PBS, Facebook Censored Jill Stein’s Criticism of Hillary Clinton-Truth! & Fiction!

PBS, Facebook Censored Jill Stein’s Criticism of Hillary Clinton-Truth! & Fiction!

Summary of eRumor:
PBS cut Jill Stein’s criticism of Hillary Clinton from a segment that appeared on Newshour in August.
Then, after a video drawing attention to PBS censoring Stein’s criticism of Clinton went viral on Facebook, the social media joined PBS in censoring Stein and removed the video.
The Truth:
It’s true that Jill Stein’s criticism of Hillary Clinton was cut from the Green Party’s August 23rd appearance on PBS Newshour.
And it’s also true that a video pointing out that Stein’s criticism of Clinton was removed from Facebook — but it appears to have been removed because of a copyright violation, not censorship.
First, we’ll start from the beginning.
Stein appeared in an eight-minute segment on the show in which she talked about a range of issues with host Judy Woodruff. The editing in question came from Stein’s response to Woodruff’s question, “So, are you saying literally that Hillary Clinton is every bit as bad for the country as Donald Trump, that there’s no difference?”
Stein offered a lengthy response in which she talked about Clinton’s support of the Trans-Pacific Partnership and shortcomings of Obamacare. However, those statements were cut from a segment that aired on PBS. In the segment, which can be viewed here, Stein appeared to respond:

I wouldn’t say there are no differences, but the differences are not enough to save your job … We feel that, in this election, we’re not just deciding what kind of a world we’re going to have, but whether we’re going to have a world or not going forward. And knowing that the majority of Americans is unhappy with those two party choices, this is the time for us to open up … So we’re pushing for opening up the debates. And then let’s see how the chips fall.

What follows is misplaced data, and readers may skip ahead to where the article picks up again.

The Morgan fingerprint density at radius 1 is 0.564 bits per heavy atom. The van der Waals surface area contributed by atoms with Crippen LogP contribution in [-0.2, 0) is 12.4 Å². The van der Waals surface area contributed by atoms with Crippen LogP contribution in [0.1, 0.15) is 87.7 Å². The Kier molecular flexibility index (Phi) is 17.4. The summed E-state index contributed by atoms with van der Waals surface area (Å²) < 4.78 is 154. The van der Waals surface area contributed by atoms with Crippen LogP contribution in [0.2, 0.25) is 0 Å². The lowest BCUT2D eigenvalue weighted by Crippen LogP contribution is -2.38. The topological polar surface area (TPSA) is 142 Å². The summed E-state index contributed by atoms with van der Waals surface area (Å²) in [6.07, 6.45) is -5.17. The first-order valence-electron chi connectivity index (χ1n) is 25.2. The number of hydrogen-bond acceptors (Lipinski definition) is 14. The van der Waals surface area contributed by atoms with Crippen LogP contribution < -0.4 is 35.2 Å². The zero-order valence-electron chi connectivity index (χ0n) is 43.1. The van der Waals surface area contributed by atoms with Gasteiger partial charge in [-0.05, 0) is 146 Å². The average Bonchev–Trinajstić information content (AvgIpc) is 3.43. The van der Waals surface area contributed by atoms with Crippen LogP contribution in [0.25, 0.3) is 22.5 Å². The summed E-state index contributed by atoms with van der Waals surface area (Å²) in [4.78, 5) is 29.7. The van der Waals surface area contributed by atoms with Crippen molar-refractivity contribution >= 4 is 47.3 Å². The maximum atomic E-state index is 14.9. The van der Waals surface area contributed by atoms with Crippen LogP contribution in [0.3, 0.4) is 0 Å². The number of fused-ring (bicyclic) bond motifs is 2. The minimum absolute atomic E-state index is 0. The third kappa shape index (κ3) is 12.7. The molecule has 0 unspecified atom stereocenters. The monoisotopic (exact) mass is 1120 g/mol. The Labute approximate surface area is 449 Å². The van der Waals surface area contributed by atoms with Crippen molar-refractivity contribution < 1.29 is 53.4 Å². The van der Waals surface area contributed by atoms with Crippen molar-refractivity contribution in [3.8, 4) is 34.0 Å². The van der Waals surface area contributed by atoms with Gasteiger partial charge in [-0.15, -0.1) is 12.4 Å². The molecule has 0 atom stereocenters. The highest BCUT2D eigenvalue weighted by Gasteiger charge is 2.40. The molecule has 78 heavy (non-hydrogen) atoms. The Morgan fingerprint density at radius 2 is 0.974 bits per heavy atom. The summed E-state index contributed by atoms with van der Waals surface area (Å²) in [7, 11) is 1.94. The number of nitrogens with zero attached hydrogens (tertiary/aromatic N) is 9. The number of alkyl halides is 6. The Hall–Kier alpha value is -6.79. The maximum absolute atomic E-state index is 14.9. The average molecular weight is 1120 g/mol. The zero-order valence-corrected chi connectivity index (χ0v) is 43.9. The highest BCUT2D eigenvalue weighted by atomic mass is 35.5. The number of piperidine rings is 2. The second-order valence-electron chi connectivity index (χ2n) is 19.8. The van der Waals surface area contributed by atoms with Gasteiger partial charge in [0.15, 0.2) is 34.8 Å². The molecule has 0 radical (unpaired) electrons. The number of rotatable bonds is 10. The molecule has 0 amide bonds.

Critics quickly noted that an unedited version of the segment that appeared on Facebook, however, revealed that Stein was more critical of Clinton and Obamacare than PBS viewers would have been led to believe. A Facebook user and Stein supporter named Matt Orfalea posted a video that highlighted parts of Stein’s response that were edited out of the broadcast:

I wouldn’t say there are no differences, but the differences are not enough to save your job, because Hillary Clinton and now her transition director Ken Salazar, they’re big proponents of Trans-Pacific Partnership which is basically NAFTA on steroids, and most observers believe that it will send our jobs overseas as well as undermine American sovereignty by bringing in these international tribunals that get to pass judgment on our laws, on our public health protections, on our worker protections. So we can’t count on saving our jobs — saving our lives. One in three Americans now can’t afford healthcare under Obamacare. Or saving the planet because Hillary has been a big proponent of fracking as is Ken Salazar, her transition director. We feel that, in this election, we’re not just deciding what kind of a world we’re going to have, but whether we’re going to have a world or not going forward. And knowing that the majority of Americans is unhappy with those two party choices, this is the time for us to open up. Americans have not only a right to vote, but a right to know who we can vote for. So we’re pushing for opening up the debates. And then let’s see how the chips fall.